When World War II broke out, the inhabitants of Sitio Laste evacuated to their respective places of origin and to the mountains of Magsaysay.  They only returned to this sitio after four years.

 

            In 1950, due to the desire of the parents that their children would be able to study, they requested the provincial government that a primary school be opened in their place.  It was granted.  At first, the house of the leader of the barrio was used as a schoolhouse.  After two years, Jesus Tañedo and Pablo Insigne donated portion of their lands as school campus.  In 1960, the first school building was constructed in Laste and after seven years, the first graduation ceremony for Grade Six pupils was held in the elementary school of the barrio.

 

            In 1961, together with many communities in Occidental Mindoro, Laste was registered at the provincial capitol as a barrio of San Jose.

 

When Magsaysay was created as a municipality on April 3, 1969 Laste was one of the barrios which was placed under its jurisdiction.  Through the efforts of the barrio leaders, the support of the local and provincial officials, roads were constructed & improved and the basic services of the government reached the barrio which during martial law period was called as barangay.  With the financial assistance of PLAN International, leaders of Laste were able to construct a barangay hall.

 

            The persons who served as teniente, capitan del barrio and barangay captain of Laste were Jesus Tañedo, Antonio Tañedo, Rondeo Laudet, Beato dela Torre, Jesus Villeza, Ernest Zurita, Enoly Aguilar, Prudencio dela Torre, Marcial Bacani and Ednor Legazpi.  The leader of the barangay at present is Brgy. Captain Yennie Tañedo.[37]

 

 

6.  LOURDES

 

 

            The name of the barangay came from the title of the Blessed Virgin who was selected as patron saint of the people who settled here in 1950:  Our Lady of Lourdes. The image of the saint was brought to this place by Mrs. Florentina Mangubat Chan.  Fr. Carlos Brendel, SVD then the parish priest of St. Joseph Parish-Pandurucan helped her get the image from his fellow priests in Manila.

 

            The original name of the barangay was Otuyan.  According to old residents of Lourdes, ir came from the couple Otuy & Iyan who with fellow Hanunoo tribe members, lived in this place for a long time.

 

            A few years before the outbreak of World War II, a group of families from Caguray transferred to this settlement.  The leader of the group was Mr. Nazario Dimailig who was appointed by the provincial government of Mindoro as the governor of the indigenous people.  The early settlers of this place transferred to the mountains when the damoong or lowlanders came.

 

            The settlers from Caguray and the next group of families who came from the Ilocos Region, Zambales, Panay and Mindanao cleared the forested plains of Lourdes and planted it with palay and corn.  They planted with fruit trees the hills around the sitio.  They placed the barrio site on higher grounds.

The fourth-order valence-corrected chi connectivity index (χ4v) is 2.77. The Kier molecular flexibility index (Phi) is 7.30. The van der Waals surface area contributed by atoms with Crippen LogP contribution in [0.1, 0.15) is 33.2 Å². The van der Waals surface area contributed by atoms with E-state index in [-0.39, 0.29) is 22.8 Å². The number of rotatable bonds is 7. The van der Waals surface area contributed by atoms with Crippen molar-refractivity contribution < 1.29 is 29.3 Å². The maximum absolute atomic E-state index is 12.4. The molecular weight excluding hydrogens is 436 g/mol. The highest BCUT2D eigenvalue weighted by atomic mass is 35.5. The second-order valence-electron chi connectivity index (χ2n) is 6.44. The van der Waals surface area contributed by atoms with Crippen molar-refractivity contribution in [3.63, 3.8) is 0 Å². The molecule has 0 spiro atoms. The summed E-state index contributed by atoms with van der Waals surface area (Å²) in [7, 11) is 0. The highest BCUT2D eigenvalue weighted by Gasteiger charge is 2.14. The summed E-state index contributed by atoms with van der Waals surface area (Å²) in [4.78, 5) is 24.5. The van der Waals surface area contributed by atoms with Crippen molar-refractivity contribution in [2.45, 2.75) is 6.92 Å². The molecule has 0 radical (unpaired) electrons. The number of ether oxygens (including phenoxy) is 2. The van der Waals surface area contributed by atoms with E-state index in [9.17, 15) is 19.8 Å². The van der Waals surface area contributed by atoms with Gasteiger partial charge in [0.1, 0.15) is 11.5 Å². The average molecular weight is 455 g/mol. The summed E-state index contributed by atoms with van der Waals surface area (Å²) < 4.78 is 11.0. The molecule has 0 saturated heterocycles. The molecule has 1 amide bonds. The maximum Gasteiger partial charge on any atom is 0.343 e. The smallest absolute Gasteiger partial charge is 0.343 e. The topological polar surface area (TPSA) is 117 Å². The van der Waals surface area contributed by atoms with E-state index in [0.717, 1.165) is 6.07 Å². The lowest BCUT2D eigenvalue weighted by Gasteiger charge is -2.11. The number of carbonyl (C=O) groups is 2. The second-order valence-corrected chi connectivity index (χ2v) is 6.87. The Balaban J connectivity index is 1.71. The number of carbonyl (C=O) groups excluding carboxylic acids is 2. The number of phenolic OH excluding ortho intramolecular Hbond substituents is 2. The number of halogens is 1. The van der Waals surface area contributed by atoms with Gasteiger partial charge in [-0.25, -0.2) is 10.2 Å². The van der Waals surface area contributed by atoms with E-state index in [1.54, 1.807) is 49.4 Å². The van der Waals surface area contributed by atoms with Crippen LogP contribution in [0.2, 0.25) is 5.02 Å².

Mr. Narciso Dimailig who was elected as the first teniente del barrio of Lourdes strived to open an elementary school in this place.  At first, classes were up to Garde IV only but due to the efforts of the succeeding barrio leaders and the increase in enrolment, classes reached up to Grade VI.

 

            The population of the barrio grew.  Settlers from the Bicol Region settled on the hills near the barrio.  At present, the community of the Bicolanos is already a sitio of Lourdes and is called Sto. Cristo.

 

            In 1969, when Magsaysay was separated from San Jose and created as another municipality, Lourdes was one of the barrios which was placed under its jurisdiction.  In the election held after the creation of the new town, Mr. Nazario Dimailig was entrusted by the people to serve as their first vice mayor.

 

            The residents of Lourdes cooperated with the work of the missionary priest who took care of their spiritual welfare.  Due to their cooperation, Fr. George Koschinski, SVD constructed a concrete chapel in the barrio during the latter part of 1960’s.  The said missionary also opened a kindergarten in the barrio.         

 

            Since Lourdes was a secluded place surrounded with mountains, during the time of President Marcos this settlement was frequently visited by a group of people with a different ideology.  Government soldiers also visited this place, thus, the residents of the barrio now called a barangay feared that one day a bloody encounter between the two groups would occur.  Luckily what they feared did not happen.

 

            The farmers on the barrio strived to build an irrigation sustem for their farm.  Through cooperative work or bayanihan, they succeeded in irrigating the ricefields which are located in the lowland.

 

            The persons who strived to improve their barangay and served as teniente, capitan del barrio and barangay captain of Lourdes were Nazario Dimailig, Eufemio Fernandez, Eusebio Rozon, Damaso Guarin, Leoncio Chan, Agripino Serrano, Teofilo Festin, Paulino Serrano, Jose Serrano, and Alejandro Eje.  The present leader of the barangay  who is trying to improve the living condition of the people of Lourdes is Brgy. Captain Rogelio Mangubat.[38] 

 

 

7.  NICOLAS